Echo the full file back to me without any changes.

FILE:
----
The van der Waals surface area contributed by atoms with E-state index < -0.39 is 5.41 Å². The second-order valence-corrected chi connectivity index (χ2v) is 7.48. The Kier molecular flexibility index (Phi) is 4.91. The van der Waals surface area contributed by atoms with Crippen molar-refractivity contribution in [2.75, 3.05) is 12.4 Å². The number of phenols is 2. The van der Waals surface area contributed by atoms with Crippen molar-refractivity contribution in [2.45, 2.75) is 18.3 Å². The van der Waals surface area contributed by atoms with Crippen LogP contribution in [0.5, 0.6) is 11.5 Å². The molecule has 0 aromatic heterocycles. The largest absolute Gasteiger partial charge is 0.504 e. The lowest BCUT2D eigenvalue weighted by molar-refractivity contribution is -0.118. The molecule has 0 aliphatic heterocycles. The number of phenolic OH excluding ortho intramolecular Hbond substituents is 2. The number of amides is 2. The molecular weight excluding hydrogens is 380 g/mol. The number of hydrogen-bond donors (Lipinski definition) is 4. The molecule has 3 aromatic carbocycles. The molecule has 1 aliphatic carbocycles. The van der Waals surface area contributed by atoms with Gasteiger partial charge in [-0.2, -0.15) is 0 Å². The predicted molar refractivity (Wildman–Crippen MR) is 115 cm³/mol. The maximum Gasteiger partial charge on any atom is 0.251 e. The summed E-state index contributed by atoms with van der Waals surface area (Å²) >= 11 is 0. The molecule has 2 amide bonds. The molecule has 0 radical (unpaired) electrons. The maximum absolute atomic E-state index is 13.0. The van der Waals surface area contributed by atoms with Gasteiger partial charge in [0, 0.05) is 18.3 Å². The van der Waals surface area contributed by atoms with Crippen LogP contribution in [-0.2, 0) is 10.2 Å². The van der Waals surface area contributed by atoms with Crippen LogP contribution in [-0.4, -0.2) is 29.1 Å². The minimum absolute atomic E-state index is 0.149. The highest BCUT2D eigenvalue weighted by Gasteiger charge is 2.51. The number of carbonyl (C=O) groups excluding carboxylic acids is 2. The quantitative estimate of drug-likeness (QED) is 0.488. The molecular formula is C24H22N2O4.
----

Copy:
The van der Waals surface area contributed by atoms with E-state index < -0.39 is 5.41 Å². The second-order valence-corrected chi connectivity index (χ2v) is 7.48. The Kier molecular flexibility index (Phi) is 4.91. The van der Waals surface area contributed by atoms with Crippen molar-refractivity contribution in [2.75, 3.05) is 12.4 Å². The number of phenols is 2. The van der Waals surface area contributed by atoms with Crippen molar-refractivity contribution in [2.45, 2.75) is 18.3 Å². The van der Waals surface area contributed by atoms with Crippen LogP contribution in [0.5, 0.6) is 11.5 Å². The molecule has 0 aromatic heterocycles. The largest absolute Gasteiger partial charge is 0.504 e. The lowest BCUT2D eigenvalue weighted by molar-refractivity contribution is -0.118. The molecule has 0 aliphatic heterocycles. The number of phenolic OH excluding ortho intramolecular Hbond substituents is 2. The number of amides is 2. The molecular weight excluding hydrogens is 380 g/mol. The number of hydrogen-bond donors (Lipinski definition) is 4. The molecule has 3 aromatic carbocycles. The molecule has 1 aliphatic carbocycles. The van der Waals surface area contributed by atoms with Gasteiger partial charge in [-0.2, -0.15) is 0 Å². The predicted molar refractivity (Wildman–Crippen MR) is 115 cm³/mol. The maximum Gasteiger partial charge on any atom is 0.251 e. The summed E-state index contributed by atoms with van der Waals surface area (Å²) >= 11 is 0. The molecule has 2 amide bonds. The molecule has 0 radical (unpaired) electrons. The maximum absolute atomic E-state index is 13.0. The van der Waals surface area contributed by atoms with Gasteiger partial charge in [0, 0.05) is 18.3 Å². The van der Waals surface area contributed by atoms with Crippen LogP contribution in [-0.2, 0) is 10.2 Å². The van der Waals surface area contributed by atoms with Crippen LogP contribution in [-0.4, -0.2) is 29.1 Å². The minimum absolute atomic E-state index is 0.149. The highest BCUT2D eigenvalue weighted by Gasteiger charge is 2.51. The number of carbonyl (C=O) groups excluding carboxylic acids is 2. The quantitative estimate of drug-likeness (QED) is 0.488. The molecular formula is C24H22N2O4.